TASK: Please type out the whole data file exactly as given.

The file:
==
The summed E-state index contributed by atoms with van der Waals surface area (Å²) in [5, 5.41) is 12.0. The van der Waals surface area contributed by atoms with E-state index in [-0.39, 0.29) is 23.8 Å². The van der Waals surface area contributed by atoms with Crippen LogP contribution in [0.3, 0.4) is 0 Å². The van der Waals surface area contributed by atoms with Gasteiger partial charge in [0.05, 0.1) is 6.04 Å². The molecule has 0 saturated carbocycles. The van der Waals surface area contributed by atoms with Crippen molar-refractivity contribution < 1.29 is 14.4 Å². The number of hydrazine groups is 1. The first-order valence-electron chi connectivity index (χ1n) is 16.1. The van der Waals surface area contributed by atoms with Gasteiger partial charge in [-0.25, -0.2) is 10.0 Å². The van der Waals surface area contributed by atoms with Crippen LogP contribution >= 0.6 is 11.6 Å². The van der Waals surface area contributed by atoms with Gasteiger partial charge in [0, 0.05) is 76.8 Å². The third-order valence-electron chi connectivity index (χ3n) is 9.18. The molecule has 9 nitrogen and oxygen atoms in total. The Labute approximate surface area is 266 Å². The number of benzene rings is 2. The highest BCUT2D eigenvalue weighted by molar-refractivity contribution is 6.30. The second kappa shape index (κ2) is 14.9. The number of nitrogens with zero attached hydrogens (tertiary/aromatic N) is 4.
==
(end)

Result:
The summed E-state index contributed by atoms with van der Waals surface area (Å²) in [5, 5.41) is 12.0. The van der Waals surface area contributed by atoms with E-state index in [-0.39, 0.29) is 23.8 Å². The van der Waals surface area contributed by atoms with Crippen LogP contribution in [0.3, 0.4) is 0 Å². The van der Waals surface area contributed by atoms with Gasteiger partial charge in [0.05, 0.1) is 6.04 Å². The molecule has 0 saturated carbocycles. The van der Waals surface area contributed by atoms with Crippen molar-refractivity contribution < 1.29 is 14.4 Å². The number of hydrazine groups is 1. The first-order valence-electron chi connectivity index (χ1n) is 16.1. The van der Waals surface area contributed by atoms with Gasteiger partial charge in [-0.25, -0.2) is 10.0 Å². The van der Waals surface area contributed by atoms with Crippen LogP contribution >= 0.6 is 11.6 Å². The van der Waals surface area contributed by atoms with Gasteiger partial charge in [0, 0.05) is 76.8 Å². The third-order valence-electron chi connectivity index (χ3n) is 9.18. The molecule has 9 nitrogen and oxygen atoms in total. The Labute approximate surface area is 266 Å². The number of benzene rings is 2. The highest BCUT2D eigenvalue weighted by molar-refractivity contribution is 6.30. The second kappa shape index (κ2) is 14.9. The number of nitrogens with zero attached hydrogens (tertiary/aromatic N) is 4.